Quebec lab simulates crashes to improve road safety

Transport Canada is using crash simulation technology at a Quebec laboratory to study side-impact accidents, generating research that could lead to new safety regulations for adults and children down the road.

Transport Canada is using crash simulation technology at a Quebec laboratory to study side-impact accidents, generating research that could lead to new safety regulations for adults and children down the road.

The crash lab, located in Blainville, north of Montreal, uses high-tech dummies to set up mock crashes and measures injuries to the head, ribs, chest and pelvis.

Researchers are also studying how child car seats react when rear car doors are crushed upon high impact, with the goal of eventually improving the devices.

"The reason that's important is at the moment, we don't have regulation to protect children in side impacts, and in order to develop that regulation, we have to be able to understand very well what goes on in a real crash," said Suzanne Tylko, the lab's chief researcher.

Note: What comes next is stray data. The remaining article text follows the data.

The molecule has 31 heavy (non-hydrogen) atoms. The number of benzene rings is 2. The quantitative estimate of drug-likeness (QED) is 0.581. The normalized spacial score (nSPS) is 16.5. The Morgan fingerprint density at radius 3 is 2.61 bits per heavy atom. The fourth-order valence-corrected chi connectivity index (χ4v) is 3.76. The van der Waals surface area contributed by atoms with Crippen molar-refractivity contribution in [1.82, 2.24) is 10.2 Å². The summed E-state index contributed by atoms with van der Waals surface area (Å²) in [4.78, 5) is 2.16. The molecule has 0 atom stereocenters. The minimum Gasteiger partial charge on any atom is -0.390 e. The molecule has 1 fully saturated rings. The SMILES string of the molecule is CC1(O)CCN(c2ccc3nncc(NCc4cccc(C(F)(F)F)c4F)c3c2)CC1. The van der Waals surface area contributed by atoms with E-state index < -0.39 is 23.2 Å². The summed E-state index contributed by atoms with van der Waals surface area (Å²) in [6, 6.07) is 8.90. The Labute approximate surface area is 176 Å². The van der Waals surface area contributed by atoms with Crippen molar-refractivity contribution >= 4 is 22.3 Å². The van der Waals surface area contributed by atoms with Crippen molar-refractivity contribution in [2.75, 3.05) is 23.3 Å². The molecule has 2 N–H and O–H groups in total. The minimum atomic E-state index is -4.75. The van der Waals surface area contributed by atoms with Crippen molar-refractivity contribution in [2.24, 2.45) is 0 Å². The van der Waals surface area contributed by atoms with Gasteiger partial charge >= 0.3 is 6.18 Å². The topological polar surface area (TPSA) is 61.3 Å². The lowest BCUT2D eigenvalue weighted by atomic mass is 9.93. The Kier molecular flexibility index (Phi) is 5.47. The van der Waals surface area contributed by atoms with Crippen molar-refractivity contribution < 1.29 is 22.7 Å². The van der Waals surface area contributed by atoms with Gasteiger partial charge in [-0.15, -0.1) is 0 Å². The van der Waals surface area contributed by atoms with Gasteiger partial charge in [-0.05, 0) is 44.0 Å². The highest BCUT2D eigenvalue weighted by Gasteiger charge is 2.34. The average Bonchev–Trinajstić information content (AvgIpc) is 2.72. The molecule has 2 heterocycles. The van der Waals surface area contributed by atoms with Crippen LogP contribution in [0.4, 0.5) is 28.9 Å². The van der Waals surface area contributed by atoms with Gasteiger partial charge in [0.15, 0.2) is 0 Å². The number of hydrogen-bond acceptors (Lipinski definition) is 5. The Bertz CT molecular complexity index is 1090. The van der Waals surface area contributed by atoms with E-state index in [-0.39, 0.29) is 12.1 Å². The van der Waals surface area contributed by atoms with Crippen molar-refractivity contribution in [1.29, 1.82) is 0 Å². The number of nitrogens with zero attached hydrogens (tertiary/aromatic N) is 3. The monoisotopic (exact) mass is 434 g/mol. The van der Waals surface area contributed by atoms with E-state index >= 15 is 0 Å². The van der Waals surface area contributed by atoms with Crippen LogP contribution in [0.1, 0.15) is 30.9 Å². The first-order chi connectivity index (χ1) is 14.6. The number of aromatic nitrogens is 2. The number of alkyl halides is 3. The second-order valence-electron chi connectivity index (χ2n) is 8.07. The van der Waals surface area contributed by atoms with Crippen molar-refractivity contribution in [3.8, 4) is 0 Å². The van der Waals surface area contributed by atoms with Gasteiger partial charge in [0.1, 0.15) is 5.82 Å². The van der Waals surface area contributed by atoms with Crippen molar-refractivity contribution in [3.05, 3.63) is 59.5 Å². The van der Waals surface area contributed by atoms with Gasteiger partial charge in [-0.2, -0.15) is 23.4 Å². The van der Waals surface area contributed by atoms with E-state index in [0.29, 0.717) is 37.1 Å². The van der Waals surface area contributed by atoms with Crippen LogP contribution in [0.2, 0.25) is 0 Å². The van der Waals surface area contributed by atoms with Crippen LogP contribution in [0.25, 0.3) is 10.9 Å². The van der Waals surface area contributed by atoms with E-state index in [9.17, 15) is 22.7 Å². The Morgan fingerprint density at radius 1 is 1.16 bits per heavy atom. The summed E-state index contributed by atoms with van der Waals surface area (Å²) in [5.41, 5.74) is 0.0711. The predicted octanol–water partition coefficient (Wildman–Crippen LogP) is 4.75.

Children's car seats are essential to protecting kids, even well after the toddler stage, Tylko said.

"Unlike booster seats, and unlike the seatbelts, what the child seat offers you is, first of all, a cocoon. But it also provides you with this great harness that really keeps the child in place, that keeps the child and prevents that child from sliding over, rolling out and striking other things in the vehicle and getting hurt," she said.

Tylko said children should ride in car seats as long as possible before switching to booster seats.

"There are more and more seats that are coming out that go to 50 pounds, that go to 65 pounds, so have a look on the side — they're all labelled and that information is readily available for you," she said.

The Blainville facilities are Transport Canada's only crash-test laboratory.